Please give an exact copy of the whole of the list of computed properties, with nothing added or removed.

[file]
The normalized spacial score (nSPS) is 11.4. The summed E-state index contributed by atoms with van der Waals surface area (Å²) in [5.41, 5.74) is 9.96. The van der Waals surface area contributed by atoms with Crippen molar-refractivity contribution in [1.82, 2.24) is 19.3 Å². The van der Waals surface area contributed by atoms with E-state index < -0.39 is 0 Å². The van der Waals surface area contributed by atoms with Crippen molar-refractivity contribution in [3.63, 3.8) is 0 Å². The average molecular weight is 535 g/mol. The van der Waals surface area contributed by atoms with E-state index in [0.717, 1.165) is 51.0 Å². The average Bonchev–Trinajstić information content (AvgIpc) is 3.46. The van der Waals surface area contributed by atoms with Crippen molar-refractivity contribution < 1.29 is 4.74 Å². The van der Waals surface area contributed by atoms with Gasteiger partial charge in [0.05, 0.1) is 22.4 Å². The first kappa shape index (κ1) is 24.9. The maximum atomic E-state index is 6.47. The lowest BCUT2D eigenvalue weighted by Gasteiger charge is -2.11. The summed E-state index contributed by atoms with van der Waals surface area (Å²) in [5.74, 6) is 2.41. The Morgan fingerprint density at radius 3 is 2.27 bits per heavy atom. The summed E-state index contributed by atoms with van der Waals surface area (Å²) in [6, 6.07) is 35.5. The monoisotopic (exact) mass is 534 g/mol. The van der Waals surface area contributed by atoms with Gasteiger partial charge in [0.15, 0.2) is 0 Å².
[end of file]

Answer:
The normalized spacial score (nSPS) is 11.4. The summed E-state index contributed by atoms with van der Waals surface area (Å²) in [5.41, 5.74) is 9.96. The van der Waals surface area contributed by atoms with Crippen molar-refractivity contribution in [1.82, 2.24) is 19.3 Å². The van der Waals surface area contributed by atoms with E-state index < -0.39 is 0 Å². The van der Waals surface area contributed by atoms with Crippen molar-refractivity contribution in [3.63, 3.8) is 0 Å². The average molecular weight is 535 g/mol. The van der Waals surface area contributed by atoms with E-state index in [0.717, 1.165) is 51.0 Å². The average Bonchev–Trinajstić information content (AvgIpc) is 3.46. The van der Waals surface area contributed by atoms with Crippen molar-refractivity contribution < 1.29 is 4.74 Å². The van der Waals surface area contributed by atoms with Gasteiger partial charge in [0.05, 0.1) is 22.4 Å². The first kappa shape index (κ1) is 24.9. The maximum atomic E-state index is 6.47. The lowest BCUT2D eigenvalue weighted by Gasteiger charge is -2.11. The summed E-state index contributed by atoms with van der Waals surface area (Å²) in [5.74, 6) is 2.41. The Morgan fingerprint density at radius 3 is 2.27 bits per heavy atom. The summed E-state index contributed by atoms with van der Waals surface area (Å²) in [6, 6.07) is 35.5. The monoisotopic (exact) mass is 534 g/mol. The van der Waals surface area contributed by atoms with Gasteiger partial charge in [0.15, 0.2) is 0 Å².